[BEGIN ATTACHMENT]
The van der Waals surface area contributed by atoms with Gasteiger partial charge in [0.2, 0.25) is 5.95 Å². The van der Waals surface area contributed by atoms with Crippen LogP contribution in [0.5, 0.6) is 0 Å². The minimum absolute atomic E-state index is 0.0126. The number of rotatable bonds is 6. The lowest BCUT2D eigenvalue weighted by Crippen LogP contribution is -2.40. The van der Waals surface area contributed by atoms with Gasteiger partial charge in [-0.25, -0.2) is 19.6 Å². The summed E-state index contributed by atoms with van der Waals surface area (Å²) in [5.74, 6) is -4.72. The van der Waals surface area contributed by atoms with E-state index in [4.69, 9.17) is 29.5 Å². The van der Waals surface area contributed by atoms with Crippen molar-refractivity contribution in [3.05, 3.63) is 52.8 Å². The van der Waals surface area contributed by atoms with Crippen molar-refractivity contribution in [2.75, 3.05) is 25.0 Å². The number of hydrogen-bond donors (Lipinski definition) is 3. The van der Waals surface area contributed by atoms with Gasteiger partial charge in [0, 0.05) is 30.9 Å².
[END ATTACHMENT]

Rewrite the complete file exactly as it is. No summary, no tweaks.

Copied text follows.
The van der Waals surface area contributed by atoms with Gasteiger partial charge in [0.2, 0.25) is 5.95 Å². The van der Waals surface area contributed by atoms with Crippen LogP contribution in [0.5, 0.6) is 0 Å². The minimum absolute atomic E-state index is 0.0126. The number of rotatable bonds is 6. The lowest BCUT2D eigenvalue weighted by Crippen LogP contribution is -2.40. The van der Waals surface area contributed by atoms with Gasteiger partial charge in [-0.25, -0.2) is 19.6 Å². The summed E-state index contributed by atoms with van der Waals surface area (Å²) in [5.74, 6) is -4.72. The van der Waals surface area contributed by atoms with E-state index in [4.69, 9.17) is 29.5 Å². The van der Waals surface area contributed by atoms with Crippen molar-refractivity contribution in [3.05, 3.63) is 52.8 Å². The van der Waals surface area contributed by atoms with Crippen molar-refractivity contribution in [2.75, 3.05) is 25.0 Å². The number of hydrogen-bond donors (Lipinski definition) is 3. The van der Waals surface area contributed by atoms with Gasteiger partial charge in [0, 0.05) is 30.9 Å².